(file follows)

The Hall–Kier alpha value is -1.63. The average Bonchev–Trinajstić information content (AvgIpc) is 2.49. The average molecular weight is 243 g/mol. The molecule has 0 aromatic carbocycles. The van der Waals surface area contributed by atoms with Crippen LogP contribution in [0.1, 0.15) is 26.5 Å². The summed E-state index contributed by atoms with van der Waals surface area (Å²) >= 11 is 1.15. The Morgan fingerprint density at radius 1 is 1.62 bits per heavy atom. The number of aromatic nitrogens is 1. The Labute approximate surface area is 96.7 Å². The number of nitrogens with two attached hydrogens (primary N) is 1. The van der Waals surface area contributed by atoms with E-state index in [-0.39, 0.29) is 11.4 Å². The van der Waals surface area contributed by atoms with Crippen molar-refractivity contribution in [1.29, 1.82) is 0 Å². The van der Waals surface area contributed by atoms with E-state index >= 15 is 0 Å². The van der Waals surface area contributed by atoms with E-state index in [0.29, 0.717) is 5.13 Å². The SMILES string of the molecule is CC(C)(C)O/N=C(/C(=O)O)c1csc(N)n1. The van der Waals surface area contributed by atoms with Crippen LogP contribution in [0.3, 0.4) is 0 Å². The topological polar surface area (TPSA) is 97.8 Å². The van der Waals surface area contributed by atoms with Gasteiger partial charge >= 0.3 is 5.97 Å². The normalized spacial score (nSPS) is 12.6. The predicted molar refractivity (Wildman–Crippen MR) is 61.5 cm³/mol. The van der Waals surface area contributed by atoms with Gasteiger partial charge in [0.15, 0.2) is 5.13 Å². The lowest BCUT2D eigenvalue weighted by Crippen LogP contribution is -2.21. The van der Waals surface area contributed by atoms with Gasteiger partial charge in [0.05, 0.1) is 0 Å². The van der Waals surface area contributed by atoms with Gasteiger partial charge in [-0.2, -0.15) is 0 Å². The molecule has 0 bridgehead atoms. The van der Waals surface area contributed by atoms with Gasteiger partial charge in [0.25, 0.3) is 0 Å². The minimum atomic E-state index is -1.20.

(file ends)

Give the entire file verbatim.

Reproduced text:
The Hall–Kier alpha value is -1.63. The average Bonchev–Trinajstić information content (AvgIpc) is 2.49. The average molecular weight is 243 g/mol. The molecule has 0 aromatic carbocycles. The van der Waals surface area contributed by atoms with Crippen LogP contribution in [0.1, 0.15) is 26.5 Å². The summed E-state index contributed by atoms with van der Waals surface area (Å²) >= 11 is 1.15. The Morgan fingerprint density at radius 1 is 1.62 bits per heavy atom. The number of aromatic nitrogens is 1. The Labute approximate surface area is 96.7 Å². The number of nitrogens with two attached hydrogens (primary N) is 1. The van der Waals surface area contributed by atoms with E-state index in [-0.39, 0.29) is 11.4 Å². The van der Waals surface area contributed by atoms with Crippen molar-refractivity contribution in [1.29, 1.82) is 0 Å². The van der Waals surface area contributed by atoms with E-state index >= 15 is 0 Å². The van der Waals surface area contributed by atoms with E-state index in [0.29, 0.717) is 5.13 Å². The SMILES string of the molecule is CC(C)(C)O/N=C(/C(=O)O)c1csc(N)n1. The van der Waals surface area contributed by atoms with Crippen LogP contribution in [0.3, 0.4) is 0 Å². The topological polar surface area (TPSA) is 97.8 Å². The van der Waals surface area contributed by atoms with Gasteiger partial charge >= 0.3 is 5.97 Å². The normalized spacial score (nSPS) is 12.6. The predicted molar refractivity (Wildman–Crippen MR) is 61.5 cm³/mol. The van der Waals surface area contributed by atoms with Gasteiger partial charge in [0.15, 0.2) is 5.13 Å². The lowest BCUT2D eigenvalue weighted by Crippen LogP contribution is -2.21. The van der Waals surface area contributed by atoms with Gasteiger partial charge in [0.05, 0.1) is 0 Å². The van der Waals surface area contributed by atoms with Gasteiger partial charge in [-0.2, -0.15) is 0 Å². The molecule has 0 bridgehead atoms. The van der Waals surface area contributed by atoms with Gasteiger partial charge in [0.25, 0.3) is 0 Å². The minimum atomic E-state index is -1.20.